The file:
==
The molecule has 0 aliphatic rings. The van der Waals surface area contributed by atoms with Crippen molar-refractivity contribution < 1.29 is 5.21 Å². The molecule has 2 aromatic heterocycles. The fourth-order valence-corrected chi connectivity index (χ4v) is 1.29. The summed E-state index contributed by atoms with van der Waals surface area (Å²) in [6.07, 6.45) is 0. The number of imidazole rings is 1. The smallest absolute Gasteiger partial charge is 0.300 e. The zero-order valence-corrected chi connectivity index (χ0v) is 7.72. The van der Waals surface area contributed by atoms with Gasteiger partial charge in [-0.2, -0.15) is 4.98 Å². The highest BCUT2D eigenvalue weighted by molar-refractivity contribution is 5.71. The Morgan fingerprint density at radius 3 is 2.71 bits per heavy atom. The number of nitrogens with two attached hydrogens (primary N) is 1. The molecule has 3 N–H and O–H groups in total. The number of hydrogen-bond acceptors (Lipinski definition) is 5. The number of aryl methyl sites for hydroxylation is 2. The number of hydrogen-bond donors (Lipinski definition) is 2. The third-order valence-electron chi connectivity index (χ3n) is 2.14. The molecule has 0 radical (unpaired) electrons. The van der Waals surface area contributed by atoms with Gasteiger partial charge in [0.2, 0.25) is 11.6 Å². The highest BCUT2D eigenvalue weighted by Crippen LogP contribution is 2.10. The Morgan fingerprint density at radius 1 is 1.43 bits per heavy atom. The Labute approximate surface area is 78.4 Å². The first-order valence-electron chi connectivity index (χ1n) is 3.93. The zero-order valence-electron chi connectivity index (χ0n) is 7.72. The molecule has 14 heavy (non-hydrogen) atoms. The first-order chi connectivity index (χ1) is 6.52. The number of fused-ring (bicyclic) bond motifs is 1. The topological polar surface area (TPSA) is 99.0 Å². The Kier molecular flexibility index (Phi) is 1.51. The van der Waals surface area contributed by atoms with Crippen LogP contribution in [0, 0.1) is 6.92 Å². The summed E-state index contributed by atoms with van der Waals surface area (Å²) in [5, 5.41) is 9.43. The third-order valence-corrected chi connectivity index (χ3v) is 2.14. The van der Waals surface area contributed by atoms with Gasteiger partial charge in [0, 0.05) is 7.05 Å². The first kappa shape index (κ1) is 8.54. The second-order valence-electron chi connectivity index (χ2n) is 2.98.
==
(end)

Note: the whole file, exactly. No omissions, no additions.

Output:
The molecule has 0 aliphatic rings. The van der Waals surface area contributed by atoms with Crippen molar-refractivity contribution < 1.29 is 5.21 Å². The molecule has 2 aromatic heterocycles. The fourth-order valence-corrected chi connectivity index (χ4v) is 1.29. The summed E-state index contributed by atoms with van der Waals surface area (Å²) in [6.07, 6.45) is 0. The number of imidazole rings is 1. The smallest absolute Gasteiger partial charge is 0.300 e. The zero-order valence-corrected chi connectivity index (χ0v) is 7.72. The van der Waals surface area contributed by atoms with Gasteiger partial charge in [-0.2, -0.15) is 4.98 Å². The highest BCUT2D eigenvalue weighted by molar-refractivity contribution is 5.71. The Morgan fingerprint density at radius 3 is 2.71 bits per heavy atom. The number of nitrogens with two attached hydrogens (primary N) is 1. The molecule has 3 N–H and O–H groups in total. The number of hydrogen-bond acceptors (Lipinski definition) is 5. The number of aryl methyl sites for hydroxylation is 2. The number of hydrogen-bond donors (Lipinski definition) is 2. The third-order valence-electron chi connectivity index (χ3n) is 2.14. The molecule has 0 radical (unpaired) electrons. The van der Waals surface area contributed by atoms with Gasteiger partial charge in [0.2, 0.25) is 11.6 Å². The highest BCUT2D eigenvalue weighted by Crippen LogP contribution is 2.10. The Morgan fingerprint density at radius 1 is 1.43 bits per heavy atom. The Labute approximate surface area is 78.4 Å². The first-order valence-electron chi connectivity index (χ1n) is 3.93. The zero-order valence-electron chi connectivity index (χ0n) is 7.72. The molecule has 14 heavy (non-hydrogen) atoms. The first-order chi connectivity index (χ1) is 6.52. The number of fused-ring (bicyclic) bond motifs is 1. The topological polar surface area (TPSA) is 99.0 Å². The Kier molecular flexibility index (Phi) is 1.51. The van der Waals surface area contributed by atoms with Crippen LogP contribution in [0, 0.1) is 6.92 Å². The summed E-state index contributed by atoms with van der Waals surface area (Å²) in [5, 5.41) is 9.43. The third-order valence-corrected chi connectivity index (χ3v) is 2.14. The van der Waals surface area contributed by atoms with Gasteiger partial charge in [0, 0.05) is 7.05 Å². The first kappa shape index (κ1) is 8.54. The second-order valence-electron chi connectivity index (χ2n) is 2.98.